“When an earthquake destroys schools, it takes away the children’s future —and with it, the future of the country itself.” Madhab Mathema Former Senior Human Settlements Advisor United Nations Center for Human Settlements (HABITAT)
Doesn't every child deserve a safe school? When schools are closed due to earthquake damage, education is put on hold and community life is disrupted. Repair and construction of school buildings are particularly difficult and expensive after an earthquake, when government resources are strained. Most important, earthquake-threatened communities need earthquake-resistant schools to protect their teachers and children.
Yet so-called “modern” schools in developing countries are often highly vulnerable to earthquakes. The town of Spitak, Armenia, lost a generation of its children in the 1988 earthquake, when recently constructed school buildings collapsed. In earthquakes that struck the Kurile Islands in 1994, Sakhalin in 1995, and Venezuela in 1997, more modern school buildings collapsed than did older, traditionally built structures. Because the Venezuelan earthquake occurred while school was in session, most of the fatalities were children. In the October 2005 Pakistan earthquake, 20,000 children died and an equal number were seriously injured because of the collapse of schools. In the May 2008 Sichuan, China earthquake, another 20,000 children died from schools collapsing.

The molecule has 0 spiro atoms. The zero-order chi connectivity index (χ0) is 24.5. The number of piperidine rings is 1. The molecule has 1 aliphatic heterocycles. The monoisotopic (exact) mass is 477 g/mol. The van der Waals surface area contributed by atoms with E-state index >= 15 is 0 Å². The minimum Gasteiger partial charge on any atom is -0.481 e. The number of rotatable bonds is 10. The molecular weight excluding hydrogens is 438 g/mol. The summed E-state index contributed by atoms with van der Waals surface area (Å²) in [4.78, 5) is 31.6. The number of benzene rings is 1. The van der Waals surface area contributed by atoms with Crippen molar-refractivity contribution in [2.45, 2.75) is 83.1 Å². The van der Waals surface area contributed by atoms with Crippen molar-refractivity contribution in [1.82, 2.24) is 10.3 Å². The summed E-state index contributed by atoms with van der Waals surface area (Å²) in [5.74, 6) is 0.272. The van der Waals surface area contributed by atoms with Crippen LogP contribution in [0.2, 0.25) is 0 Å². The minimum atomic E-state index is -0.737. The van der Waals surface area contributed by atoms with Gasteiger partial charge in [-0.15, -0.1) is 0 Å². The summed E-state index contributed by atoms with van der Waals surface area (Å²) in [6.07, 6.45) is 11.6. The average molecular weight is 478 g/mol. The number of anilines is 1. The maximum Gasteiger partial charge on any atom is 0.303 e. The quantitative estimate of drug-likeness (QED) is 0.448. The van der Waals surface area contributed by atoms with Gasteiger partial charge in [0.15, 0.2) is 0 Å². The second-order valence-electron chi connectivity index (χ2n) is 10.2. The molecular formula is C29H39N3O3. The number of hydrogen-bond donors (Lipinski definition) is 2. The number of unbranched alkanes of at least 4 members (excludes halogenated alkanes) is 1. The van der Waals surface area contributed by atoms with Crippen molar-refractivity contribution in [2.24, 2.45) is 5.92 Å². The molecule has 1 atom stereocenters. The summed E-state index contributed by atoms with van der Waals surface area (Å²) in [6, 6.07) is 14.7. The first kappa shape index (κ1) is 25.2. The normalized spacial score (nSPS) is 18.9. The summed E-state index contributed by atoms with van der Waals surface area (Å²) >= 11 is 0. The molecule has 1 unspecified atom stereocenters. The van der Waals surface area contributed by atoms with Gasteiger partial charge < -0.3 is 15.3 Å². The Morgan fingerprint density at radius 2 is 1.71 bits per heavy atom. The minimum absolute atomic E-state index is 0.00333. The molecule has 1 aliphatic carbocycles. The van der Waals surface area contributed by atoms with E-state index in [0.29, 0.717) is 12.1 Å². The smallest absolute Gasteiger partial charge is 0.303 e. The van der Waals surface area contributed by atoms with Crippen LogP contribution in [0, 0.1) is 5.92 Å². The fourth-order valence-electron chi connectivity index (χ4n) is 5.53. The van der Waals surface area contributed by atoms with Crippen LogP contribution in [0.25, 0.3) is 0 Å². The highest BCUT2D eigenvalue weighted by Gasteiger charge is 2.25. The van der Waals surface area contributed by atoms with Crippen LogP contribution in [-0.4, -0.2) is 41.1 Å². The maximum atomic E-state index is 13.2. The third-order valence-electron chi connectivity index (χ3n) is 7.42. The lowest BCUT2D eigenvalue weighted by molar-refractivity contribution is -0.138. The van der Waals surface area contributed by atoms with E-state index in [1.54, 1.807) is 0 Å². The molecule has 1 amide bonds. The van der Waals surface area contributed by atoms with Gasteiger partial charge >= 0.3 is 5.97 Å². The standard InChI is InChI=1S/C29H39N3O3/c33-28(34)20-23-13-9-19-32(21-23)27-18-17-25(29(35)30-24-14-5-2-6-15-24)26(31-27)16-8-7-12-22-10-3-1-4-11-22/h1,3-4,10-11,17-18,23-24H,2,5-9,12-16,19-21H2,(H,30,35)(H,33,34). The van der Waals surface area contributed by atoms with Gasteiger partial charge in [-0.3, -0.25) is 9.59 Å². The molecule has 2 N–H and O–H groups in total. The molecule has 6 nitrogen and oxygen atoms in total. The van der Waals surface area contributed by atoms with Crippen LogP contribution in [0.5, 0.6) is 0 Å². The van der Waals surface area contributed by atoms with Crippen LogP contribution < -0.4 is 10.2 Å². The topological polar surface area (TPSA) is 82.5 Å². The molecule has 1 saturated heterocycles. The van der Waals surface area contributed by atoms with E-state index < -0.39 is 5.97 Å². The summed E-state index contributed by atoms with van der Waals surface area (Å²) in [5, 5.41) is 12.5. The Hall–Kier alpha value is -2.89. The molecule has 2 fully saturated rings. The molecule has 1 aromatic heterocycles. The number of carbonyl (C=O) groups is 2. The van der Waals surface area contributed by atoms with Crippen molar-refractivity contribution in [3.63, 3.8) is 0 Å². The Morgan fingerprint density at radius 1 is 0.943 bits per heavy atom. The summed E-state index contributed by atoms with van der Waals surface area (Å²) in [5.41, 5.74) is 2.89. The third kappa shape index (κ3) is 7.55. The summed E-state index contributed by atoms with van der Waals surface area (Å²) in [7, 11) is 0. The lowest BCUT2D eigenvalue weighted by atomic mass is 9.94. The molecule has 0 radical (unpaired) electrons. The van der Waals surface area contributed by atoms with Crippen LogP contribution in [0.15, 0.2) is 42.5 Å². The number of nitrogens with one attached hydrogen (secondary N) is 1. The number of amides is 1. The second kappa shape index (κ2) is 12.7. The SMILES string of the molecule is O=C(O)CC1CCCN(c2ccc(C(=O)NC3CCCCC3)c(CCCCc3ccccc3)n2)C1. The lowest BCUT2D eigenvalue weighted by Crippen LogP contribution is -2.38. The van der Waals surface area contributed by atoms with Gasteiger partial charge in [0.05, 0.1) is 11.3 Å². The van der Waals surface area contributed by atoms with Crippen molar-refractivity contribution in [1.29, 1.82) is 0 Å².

Programs that address school safety can be particularly effective. School earthquake safety programs reach teachers, who will pass on their knowledge to future generations of students. Students inform their parents, who in turn can apply their new knowledge to improve safety in their home and workplace. School design and construction are easier to regulate than the design and construction of other types of structures, because schools are governmental responsibilities. Proposals to make schools earthquake safe are politically attractive and therefore more likely to be funded. Finally, programs aimed at schools are cost effective, because school-age children comprise a significant percentage of their country’s current population.
Learn more about GHI’s school safety projects in Bhutan; Gurgaon, India; Delhi, India; Haiti; OECD Member Countries; Istanbul, Turkey; Gujarat, India; Kathmandu, Nepal, and; Quito, Ecuador. And why we like Earthquake Desks.